A man who survived an infected young teenager has revealed how doctors gave him a £ 17 million chance to survive and told his mother to "design funerals".
Liam McGuigan was 17 when he had dared swallow Slug as he was on a school football trip to Queensland's Sunshine Coast.
He now understands how incredibly lucky he is to tell his story, especially this week when Sam Ballard died of doing the same.
In those days that followed Liam's faith, Year 12 students began to feel restless. Her muscles stopped working.
"I went to the hospital and they thought it could be my addiction, so they took it out," he told news.com.au Brisbane.
The doctors were wrong. After a few hours he was in the back of an ambulance that had been disguised, freezing on the ice to lower his soaring temperature.
Liam's body was closed because he had a parasitic pad in his swallow.
When the spoon died, the worm found a new home from his spine and "basically drank his way into his brain".
Now the 27-year-old was forced to coma. The doctors at Royal Brisbane Hospital held him in coma for four weeks and pumped plenty of steroids. They told her mother "to design the funeral" and that she had a 17 million shot to survive.
Then he woke up – the shadow of his former self.
"When I got in, I weighed 85kg, when I came out of a coma, I was 38kg." He looked like a wrist, just skin to hang, "says Liam.
"I had to learn to eat, talk, walk, all over again. I knew how to do it but my brain told me about how to do it was another thing."
The staff swept the alphabet on the board in RBH next to "yes" and "no". For a week, Liam communicates this way. If he wanted water, television or toilet, he had to record it.
Speech care was monitored for four months and year 12 went out of the window. He will eventually repeat, receive a certificate and restore "99 percent" of his former life.
This week he was reminded again of how lucky he is.
Sam Ballard, 29, died on a Friday, surrounded by the family north of Sydney eight years after he drank the lazy brave.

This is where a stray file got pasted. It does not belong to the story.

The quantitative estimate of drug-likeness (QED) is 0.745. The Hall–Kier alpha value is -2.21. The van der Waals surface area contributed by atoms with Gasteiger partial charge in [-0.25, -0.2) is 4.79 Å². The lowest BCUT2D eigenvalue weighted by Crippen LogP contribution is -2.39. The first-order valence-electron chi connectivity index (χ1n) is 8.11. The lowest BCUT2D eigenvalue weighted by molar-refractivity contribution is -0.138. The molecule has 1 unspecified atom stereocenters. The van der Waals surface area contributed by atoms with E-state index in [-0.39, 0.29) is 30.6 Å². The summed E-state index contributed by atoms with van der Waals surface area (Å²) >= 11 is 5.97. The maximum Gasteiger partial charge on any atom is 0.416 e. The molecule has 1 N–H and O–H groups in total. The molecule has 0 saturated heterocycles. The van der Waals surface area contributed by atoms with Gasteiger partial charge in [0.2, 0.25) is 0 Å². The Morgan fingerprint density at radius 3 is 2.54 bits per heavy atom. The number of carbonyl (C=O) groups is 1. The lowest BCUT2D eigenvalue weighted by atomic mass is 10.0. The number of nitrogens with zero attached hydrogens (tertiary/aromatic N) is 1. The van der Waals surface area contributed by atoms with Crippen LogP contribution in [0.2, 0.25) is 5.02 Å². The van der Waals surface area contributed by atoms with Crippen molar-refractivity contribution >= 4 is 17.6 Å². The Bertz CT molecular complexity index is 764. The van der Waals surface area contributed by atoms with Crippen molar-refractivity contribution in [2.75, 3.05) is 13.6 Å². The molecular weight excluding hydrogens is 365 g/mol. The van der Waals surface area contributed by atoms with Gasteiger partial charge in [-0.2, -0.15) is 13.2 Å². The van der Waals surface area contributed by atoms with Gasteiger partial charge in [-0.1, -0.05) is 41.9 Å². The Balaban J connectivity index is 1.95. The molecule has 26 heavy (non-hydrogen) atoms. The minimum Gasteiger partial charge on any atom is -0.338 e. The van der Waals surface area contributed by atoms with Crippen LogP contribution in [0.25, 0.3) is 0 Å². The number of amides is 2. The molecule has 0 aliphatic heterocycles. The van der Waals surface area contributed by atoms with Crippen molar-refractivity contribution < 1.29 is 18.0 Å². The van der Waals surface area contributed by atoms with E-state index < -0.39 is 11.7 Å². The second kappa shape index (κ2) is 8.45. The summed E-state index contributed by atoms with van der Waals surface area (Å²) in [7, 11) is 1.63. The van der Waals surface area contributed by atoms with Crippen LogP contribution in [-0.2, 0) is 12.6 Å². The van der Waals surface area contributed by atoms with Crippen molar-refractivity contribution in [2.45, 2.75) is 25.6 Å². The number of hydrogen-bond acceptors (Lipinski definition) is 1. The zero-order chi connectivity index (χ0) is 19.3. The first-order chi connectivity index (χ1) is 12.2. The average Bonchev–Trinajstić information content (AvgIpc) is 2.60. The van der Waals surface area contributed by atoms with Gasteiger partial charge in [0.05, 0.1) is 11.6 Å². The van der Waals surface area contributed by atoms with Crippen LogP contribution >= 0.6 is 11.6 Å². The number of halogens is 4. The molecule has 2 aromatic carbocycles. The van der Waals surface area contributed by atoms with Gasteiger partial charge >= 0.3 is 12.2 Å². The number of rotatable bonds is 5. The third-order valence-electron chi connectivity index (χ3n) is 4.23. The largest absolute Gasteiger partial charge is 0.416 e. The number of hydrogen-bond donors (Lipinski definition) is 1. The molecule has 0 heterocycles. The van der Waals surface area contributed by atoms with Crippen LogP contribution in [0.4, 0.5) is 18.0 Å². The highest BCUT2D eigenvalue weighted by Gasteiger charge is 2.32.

Mr. Ballard got the same illness – eosinophilic meningo-encephalitis – and spent 420 days in a coma.
When she woke up she had a brain injury, which meant she needed 24/7 treatment and was not able to feed herself.
"We were sitting here with a little red wine understandable night, trying to get so grown up, and the ox began to crawl here," Sam's friend Jimmy Galvin said.
"The conversation came, you know." Should I eat it? "And Sam left," Pamaus said.
When the news broke up that Sam was dead, Liam's phone ignored the messages of friends with the gratitude that he did not suffer the same fate.
"All of my friends and family saw Sam's article and tagged me," Liam says. "I think it all the time, it could have been to me."
Today, Liam is a happy, healthy house painter. She is recently married. His message is simple: "Hugs not slugs."
"It was stupid, but I did not think it was dangerous," he says. "Because you're 17 years old, you stupid things. I'm lucky."
Both Sam and Liam ate the larvae carrying the rat's lungs.
The worm is usually found in rodents, but molluscs that eat rat feces can also be infected.
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The NSW Government's Health Ministry's press release states that the symptoms range from patient to patient.
Some people do not develop symptoms, others may be mild, short-term symptoms.
"Very rarely, rat lung cancer causes brain infection. People with this condition may have headaches, rigid neck, tingling pain on the skin, fever, nausea and vomiting."
The department recommends simple measures to avoid the disease. Never eat raw snails or spoons, supervise babies around the garden, wash vegetables and salad and wash your hands after the gardens.
This story originally appeared in News.com.au.